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Property owners bear the onus for safety of others

New York City attracts people from all over the world. Some come to visit briefly. Others become permanent residents. One of the biggest challenges for any newcomer hoping to stay for a while is finding reasonably priced living quarters. The hunt can be so arduous that some might be tempted to jump at the first thing they come across, even if all outward signs suggest they are walking into a danger zone.

On one level, it might be easy to rationalize the decision by planning to be extra careful or taking comfort knowing that premises liability laws put the burden of keeping property safe and secure on the owner of the building. No one should face health problems or injury due to inadequate maintenance or negligent security, but we all know it happens. When it does, holding owners accountable often becomes the responsibility of the victim.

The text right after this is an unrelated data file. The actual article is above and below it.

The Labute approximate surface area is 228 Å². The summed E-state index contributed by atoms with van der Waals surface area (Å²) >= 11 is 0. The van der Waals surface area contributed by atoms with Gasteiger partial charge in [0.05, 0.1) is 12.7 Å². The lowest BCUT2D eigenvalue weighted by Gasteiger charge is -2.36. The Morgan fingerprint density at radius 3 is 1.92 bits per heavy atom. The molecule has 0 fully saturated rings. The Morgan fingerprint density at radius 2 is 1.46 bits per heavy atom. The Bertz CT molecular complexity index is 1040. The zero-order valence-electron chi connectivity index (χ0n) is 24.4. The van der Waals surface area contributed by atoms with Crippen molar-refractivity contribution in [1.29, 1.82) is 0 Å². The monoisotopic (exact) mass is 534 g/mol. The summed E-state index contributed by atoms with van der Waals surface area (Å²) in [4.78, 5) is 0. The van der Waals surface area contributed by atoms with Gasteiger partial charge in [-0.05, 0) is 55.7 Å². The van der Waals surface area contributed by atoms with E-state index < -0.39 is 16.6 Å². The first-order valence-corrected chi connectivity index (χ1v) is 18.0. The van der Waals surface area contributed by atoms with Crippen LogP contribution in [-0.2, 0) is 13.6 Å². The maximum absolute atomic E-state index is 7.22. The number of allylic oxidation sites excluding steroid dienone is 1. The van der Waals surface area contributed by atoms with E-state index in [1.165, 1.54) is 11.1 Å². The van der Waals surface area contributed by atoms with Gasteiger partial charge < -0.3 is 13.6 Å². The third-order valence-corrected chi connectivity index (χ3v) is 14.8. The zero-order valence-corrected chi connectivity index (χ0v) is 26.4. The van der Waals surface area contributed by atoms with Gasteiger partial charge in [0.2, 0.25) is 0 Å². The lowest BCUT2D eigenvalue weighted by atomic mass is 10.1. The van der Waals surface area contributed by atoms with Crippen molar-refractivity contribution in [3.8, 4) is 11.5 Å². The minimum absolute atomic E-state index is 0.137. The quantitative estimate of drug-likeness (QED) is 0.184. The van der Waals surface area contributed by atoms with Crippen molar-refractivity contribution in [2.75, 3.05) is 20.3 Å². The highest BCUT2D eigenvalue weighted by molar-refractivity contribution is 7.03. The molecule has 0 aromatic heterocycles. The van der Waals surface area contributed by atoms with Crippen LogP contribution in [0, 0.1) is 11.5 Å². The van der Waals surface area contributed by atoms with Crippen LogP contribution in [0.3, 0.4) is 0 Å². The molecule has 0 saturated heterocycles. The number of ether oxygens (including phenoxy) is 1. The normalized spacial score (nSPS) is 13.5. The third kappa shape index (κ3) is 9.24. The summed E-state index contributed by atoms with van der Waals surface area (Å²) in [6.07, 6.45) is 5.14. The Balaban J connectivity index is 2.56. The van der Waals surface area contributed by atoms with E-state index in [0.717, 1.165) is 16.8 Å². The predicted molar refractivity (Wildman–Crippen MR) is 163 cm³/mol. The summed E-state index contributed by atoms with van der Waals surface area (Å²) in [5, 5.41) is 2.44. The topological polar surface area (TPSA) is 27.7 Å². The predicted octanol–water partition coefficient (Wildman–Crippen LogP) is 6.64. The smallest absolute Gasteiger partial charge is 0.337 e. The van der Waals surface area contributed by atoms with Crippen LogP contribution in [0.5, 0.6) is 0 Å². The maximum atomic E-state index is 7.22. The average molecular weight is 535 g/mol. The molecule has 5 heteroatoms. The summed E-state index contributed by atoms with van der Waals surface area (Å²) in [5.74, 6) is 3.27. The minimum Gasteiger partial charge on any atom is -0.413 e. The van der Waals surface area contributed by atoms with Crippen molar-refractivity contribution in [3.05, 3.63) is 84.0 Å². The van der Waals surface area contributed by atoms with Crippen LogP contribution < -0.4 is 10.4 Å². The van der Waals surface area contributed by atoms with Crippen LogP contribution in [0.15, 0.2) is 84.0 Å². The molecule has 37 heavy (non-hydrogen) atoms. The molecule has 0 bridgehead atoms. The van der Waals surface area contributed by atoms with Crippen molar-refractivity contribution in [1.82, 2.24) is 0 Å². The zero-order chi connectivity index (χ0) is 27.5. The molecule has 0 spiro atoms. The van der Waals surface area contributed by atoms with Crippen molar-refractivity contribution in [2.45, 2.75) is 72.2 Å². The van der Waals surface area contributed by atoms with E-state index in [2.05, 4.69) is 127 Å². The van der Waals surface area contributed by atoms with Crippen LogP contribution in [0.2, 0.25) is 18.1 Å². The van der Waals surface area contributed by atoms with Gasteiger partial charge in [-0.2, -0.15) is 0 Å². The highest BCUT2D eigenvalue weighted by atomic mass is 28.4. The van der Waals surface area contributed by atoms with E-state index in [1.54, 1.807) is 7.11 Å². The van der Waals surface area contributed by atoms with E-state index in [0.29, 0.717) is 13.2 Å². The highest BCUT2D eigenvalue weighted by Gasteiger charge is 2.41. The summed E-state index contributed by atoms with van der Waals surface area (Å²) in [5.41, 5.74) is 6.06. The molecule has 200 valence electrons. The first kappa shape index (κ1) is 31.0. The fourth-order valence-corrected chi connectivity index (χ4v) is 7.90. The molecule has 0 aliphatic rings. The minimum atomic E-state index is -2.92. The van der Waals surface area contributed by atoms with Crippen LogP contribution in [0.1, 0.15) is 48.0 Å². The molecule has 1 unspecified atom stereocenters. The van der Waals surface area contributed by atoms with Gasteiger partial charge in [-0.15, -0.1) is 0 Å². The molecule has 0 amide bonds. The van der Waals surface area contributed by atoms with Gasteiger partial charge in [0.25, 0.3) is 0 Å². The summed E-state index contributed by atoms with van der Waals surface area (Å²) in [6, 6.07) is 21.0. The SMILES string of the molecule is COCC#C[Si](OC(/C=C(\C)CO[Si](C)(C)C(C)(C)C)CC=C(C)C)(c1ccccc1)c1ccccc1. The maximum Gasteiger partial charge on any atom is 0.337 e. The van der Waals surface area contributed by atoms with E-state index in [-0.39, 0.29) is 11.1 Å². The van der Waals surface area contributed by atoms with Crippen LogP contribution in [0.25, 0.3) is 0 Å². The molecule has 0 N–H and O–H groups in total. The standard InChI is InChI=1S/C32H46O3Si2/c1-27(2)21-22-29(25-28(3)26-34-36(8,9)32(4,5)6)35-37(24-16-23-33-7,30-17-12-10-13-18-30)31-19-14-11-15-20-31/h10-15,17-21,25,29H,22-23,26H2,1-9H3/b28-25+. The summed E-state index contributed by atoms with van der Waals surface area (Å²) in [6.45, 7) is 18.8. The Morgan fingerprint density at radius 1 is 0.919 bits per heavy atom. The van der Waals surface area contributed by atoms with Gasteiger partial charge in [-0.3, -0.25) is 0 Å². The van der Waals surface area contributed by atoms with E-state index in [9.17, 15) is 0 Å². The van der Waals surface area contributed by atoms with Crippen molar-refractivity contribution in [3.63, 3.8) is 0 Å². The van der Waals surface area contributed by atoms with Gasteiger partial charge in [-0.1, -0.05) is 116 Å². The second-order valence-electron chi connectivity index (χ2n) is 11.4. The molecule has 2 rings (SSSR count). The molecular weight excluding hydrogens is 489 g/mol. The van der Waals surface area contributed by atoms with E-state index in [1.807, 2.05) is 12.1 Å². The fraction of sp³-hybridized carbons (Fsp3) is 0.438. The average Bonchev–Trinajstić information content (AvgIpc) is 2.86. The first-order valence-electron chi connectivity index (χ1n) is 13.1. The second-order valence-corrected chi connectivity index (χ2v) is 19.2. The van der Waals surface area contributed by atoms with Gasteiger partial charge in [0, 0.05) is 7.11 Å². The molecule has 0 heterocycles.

The city does what it can to ensure that dwellings in the city are habitable. To that end, the Public Advocate's office issues a yearly list of the city's worst landlords. Topping the chart of the latest list is Silvershore Properties. It owns 19 buildings in the city and records show that the company has the most open housing violations of any other relative to the number of buildings owned. The company's buildings provide 188 apartment units and there were more than 1,100 open citations on them from the city's Departments of Buildings and Housing Preservation and Development when the list was put out.

Those departments also represent resources that apartment seekers can tap into when they are conducting their search. The DOB manages an online system that provides information on issues related to a specific address. Everything from filed complaints, to inspections, violations and actions ordered is accessible. Also included are violations issued by the Environmental Control Board.

New York City is a big place. Not every property owner is a bad actor. But all it takes is one to create conditions that put visitors and residents alike at risk. If you get hurt, consult an attorney to learn your options for seeking compensation.

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